Attorney General KK Vengopal on Wednesday told the Supreme Court that judges needsto place themselves in the sexual violence survivors' shoes while conceptualizing their response to sexual offences as if the crime was committed upon a member of their own family.
He said that improving the representation of women in the judiciary could also go a long way towards a more balanced and empathetic approach in cases involving sexual violence.
Mr Venugopal said that there has never been a female chief justice of India and Supreme Court of India has at present only two women judges as against a sanctioned strength of 34 judges and the figure is consistently low across the higher judiciary.
The top law officer suggested that only those bail conditions should be imposed by the court that are permissible and in line with the statutes and cannot be extraneous, onerous, fanciful, or alien to these considerations.
A bench of Justices AM Khanwilkar and S Ravindra Bhat, which reserved its verdict on the issue was told by Mr Venugopal that "Judges who are from the old school and are patriarchal needs to be sensitized" and there was need for training of two to three years.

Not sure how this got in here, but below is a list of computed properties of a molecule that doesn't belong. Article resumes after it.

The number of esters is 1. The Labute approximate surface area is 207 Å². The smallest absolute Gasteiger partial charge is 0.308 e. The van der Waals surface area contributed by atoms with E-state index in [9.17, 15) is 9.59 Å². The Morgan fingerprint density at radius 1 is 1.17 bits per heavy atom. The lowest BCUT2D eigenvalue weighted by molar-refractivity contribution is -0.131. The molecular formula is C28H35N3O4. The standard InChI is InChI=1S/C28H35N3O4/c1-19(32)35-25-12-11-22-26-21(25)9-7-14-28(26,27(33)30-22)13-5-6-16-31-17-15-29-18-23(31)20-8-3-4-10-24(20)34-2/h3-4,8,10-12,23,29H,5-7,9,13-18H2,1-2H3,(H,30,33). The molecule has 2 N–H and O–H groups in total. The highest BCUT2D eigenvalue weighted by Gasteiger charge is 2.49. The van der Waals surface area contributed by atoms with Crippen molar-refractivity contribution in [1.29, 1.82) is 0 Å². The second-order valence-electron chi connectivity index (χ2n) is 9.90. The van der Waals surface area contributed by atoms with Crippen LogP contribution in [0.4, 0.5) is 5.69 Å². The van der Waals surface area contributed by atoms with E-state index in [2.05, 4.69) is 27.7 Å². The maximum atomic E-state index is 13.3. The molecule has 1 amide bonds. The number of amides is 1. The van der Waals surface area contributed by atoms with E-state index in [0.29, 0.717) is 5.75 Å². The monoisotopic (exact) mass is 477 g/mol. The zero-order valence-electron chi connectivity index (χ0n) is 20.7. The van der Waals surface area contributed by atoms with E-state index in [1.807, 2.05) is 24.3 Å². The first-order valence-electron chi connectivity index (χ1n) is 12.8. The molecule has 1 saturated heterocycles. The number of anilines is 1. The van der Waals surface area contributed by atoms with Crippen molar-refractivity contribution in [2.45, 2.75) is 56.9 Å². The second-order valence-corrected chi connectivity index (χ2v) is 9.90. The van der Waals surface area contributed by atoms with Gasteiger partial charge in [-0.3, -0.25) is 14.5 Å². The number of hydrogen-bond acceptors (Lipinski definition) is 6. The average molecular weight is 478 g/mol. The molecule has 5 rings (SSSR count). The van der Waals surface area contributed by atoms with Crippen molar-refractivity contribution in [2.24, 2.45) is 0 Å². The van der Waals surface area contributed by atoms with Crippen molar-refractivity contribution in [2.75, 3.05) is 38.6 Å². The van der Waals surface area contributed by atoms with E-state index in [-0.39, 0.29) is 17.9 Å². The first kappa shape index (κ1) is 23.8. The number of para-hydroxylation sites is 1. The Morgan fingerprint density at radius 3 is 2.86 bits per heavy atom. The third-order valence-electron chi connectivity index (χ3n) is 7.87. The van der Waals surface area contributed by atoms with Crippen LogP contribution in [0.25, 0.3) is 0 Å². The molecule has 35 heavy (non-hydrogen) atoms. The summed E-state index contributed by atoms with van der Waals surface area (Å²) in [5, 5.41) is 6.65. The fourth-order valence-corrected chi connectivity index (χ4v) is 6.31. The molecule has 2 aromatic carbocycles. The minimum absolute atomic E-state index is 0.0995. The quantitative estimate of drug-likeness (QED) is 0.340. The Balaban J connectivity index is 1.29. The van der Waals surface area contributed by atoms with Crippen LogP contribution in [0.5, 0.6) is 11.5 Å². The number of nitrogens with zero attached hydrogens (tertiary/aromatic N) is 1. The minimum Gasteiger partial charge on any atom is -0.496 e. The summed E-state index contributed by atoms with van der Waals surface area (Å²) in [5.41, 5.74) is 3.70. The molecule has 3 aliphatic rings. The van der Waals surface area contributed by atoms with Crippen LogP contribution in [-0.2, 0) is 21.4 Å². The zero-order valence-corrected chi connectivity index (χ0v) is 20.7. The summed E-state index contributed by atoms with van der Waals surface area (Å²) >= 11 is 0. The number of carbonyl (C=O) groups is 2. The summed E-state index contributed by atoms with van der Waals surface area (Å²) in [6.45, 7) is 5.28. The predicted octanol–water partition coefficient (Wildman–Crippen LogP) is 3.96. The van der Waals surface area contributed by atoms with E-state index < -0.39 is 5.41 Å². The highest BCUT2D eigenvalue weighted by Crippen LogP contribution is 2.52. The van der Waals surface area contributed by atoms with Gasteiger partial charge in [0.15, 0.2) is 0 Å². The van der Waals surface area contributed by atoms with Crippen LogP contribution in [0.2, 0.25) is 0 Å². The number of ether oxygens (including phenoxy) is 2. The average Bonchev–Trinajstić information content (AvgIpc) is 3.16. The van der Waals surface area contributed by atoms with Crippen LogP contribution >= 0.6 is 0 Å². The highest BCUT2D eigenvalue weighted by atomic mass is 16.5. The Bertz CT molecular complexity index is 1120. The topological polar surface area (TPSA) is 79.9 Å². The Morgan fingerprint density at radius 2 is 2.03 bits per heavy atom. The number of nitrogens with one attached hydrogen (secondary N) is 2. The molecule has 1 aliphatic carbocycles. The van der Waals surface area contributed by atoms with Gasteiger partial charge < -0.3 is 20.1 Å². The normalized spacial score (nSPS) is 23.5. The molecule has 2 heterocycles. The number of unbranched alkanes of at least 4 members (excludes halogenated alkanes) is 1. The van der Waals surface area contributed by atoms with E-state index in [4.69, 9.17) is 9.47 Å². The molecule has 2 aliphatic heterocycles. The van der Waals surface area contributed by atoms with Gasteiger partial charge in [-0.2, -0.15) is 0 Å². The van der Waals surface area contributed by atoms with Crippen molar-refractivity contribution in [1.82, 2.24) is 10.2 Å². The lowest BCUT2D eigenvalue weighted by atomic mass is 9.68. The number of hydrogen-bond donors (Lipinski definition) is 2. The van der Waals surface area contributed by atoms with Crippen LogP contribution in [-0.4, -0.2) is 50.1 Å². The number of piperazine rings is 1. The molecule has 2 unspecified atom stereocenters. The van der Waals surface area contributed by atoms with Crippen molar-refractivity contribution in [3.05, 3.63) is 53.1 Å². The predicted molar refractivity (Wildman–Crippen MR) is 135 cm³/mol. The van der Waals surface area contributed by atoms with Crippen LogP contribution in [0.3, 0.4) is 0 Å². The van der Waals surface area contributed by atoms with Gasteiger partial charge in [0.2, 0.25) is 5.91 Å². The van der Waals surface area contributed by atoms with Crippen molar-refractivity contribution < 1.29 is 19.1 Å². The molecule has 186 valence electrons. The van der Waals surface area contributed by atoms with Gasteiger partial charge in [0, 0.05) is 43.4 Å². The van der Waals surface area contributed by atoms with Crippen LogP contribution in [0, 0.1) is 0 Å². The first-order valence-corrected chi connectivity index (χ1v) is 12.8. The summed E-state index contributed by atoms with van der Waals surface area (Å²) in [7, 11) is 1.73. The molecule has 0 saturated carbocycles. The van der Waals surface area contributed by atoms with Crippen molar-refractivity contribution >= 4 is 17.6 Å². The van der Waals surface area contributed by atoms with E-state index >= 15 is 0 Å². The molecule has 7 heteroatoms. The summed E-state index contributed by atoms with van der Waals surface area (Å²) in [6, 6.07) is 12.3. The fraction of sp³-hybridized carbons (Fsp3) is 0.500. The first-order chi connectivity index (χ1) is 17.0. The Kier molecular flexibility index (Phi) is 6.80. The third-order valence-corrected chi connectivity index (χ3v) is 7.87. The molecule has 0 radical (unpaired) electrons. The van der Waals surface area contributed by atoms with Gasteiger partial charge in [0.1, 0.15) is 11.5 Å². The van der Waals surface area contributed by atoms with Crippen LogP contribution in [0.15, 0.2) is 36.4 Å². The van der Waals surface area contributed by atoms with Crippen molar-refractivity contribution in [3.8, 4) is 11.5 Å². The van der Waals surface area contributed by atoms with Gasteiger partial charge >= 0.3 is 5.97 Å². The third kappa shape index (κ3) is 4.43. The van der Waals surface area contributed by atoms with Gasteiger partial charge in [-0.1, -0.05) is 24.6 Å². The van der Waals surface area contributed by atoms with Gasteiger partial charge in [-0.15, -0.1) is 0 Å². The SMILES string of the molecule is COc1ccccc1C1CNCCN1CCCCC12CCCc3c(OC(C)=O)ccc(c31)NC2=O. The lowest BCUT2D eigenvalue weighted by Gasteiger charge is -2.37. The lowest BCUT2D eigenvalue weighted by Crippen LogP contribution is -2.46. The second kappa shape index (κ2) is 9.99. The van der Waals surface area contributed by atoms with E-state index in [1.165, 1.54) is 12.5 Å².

Mr Venugopal gave his suggestion to the bench in an appeal filed by advocate Aparna Bhat against a Madhya Pradesh High Court order granting bail to an accused in a molestation case on the condition that he requests the alleged survivor to tie a 'rakhi''.
He said that the top court can intervene and pass directions on two broad areas on guidelines including on bail and anticipatory bail, in line with already settled jurisprudential principles and gender sensitization of the bar and the bench.
"Gender sensitization of the bar and the bench -- particularly with regard creating a sense of judicial empathy with the victim, with the judges placing themselves in the victim's shoes, and secondly conceptualizing their response to the crime in terms of the same having been committed upon a member of their own family," Mr Venugopal said in his written submission.
He said that to achieve the goal of gender justice, it is imperative that judicial officers, judges, and members of the bar (including specifically public prosecutors), are aware themselves of stereotypes, bias, and other irrational tendencies that have to be shunned in the process of judicial adjudication.
"Such understanding would help foster a judicial system that guarantees the right of women to equal access to fair and gender-sensitive court proceedings, mediation processes, adjudication and enforcement of judgments," he said.